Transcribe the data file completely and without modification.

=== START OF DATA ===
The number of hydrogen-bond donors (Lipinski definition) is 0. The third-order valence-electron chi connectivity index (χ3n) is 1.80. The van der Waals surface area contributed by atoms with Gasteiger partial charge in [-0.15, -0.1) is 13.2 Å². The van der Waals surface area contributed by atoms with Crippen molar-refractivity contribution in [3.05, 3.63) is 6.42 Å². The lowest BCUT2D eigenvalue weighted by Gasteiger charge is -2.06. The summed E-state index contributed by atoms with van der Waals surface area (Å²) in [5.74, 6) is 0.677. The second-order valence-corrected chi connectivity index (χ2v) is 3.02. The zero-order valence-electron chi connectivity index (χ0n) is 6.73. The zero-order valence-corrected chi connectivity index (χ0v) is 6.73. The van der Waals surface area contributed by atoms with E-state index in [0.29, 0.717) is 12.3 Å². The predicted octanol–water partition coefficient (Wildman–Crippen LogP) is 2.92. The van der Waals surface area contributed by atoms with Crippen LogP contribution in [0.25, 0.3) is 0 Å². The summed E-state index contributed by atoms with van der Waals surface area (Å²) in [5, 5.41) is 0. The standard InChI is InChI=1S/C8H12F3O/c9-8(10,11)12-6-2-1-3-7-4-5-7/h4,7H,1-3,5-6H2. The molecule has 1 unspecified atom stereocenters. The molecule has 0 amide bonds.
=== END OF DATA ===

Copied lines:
The number of hydrogen-bond donors (Lipinski definition) is 0. The third-order valence-electron chi connectivity index (χ3n) is 1.80. The van der Waals surface area contributed by atoms with Gasteiger partial charge in [-0.15, -0.1) is 13.2 Å². The van der Waals surface area contributed by atoms with Crippen molar-refractivity contribution in [3.05, 3.63) is 6.42 Å². The lowest BCUT2D eigenvalue weighted by Gasteiger charge is -2.06. The summed E-state index contributed by atoms with van der Waals surface area (Å²) in [5.74, 6) is 0.677. The second-order valence-corrected chi connectivity index (χ2v) is 3.02. The zero-order valence-electron chi connectivity index (χ0n) is 6.73. The zero-order valence-corrected chi connectivity index (χ0v) is 6.73. The van der Waals surface area contributed by atoms with E-state index in [0.29, 0.717) is 12.3 Å². The predicted octanol–water partition coefficient (Wildman–Crippen LogP) is 2.92. The van der Waals surface area contributed by atoms with Crippen LogP contribution in [0.25, 0.3) is 0 Å². The summed E-state index contributed by atoms with van der Waals surface area (Å²) in [5, 5.41) is 0. The standard InChI is InChI=1S/C8H12F3O/c9-8(10,11)12-6-2-1-3-7-4-5-7/h4,7H,1-3,5-6H2. The molecule has 1 unspecified atom stereocenters. The molecule has 0 amide bonds.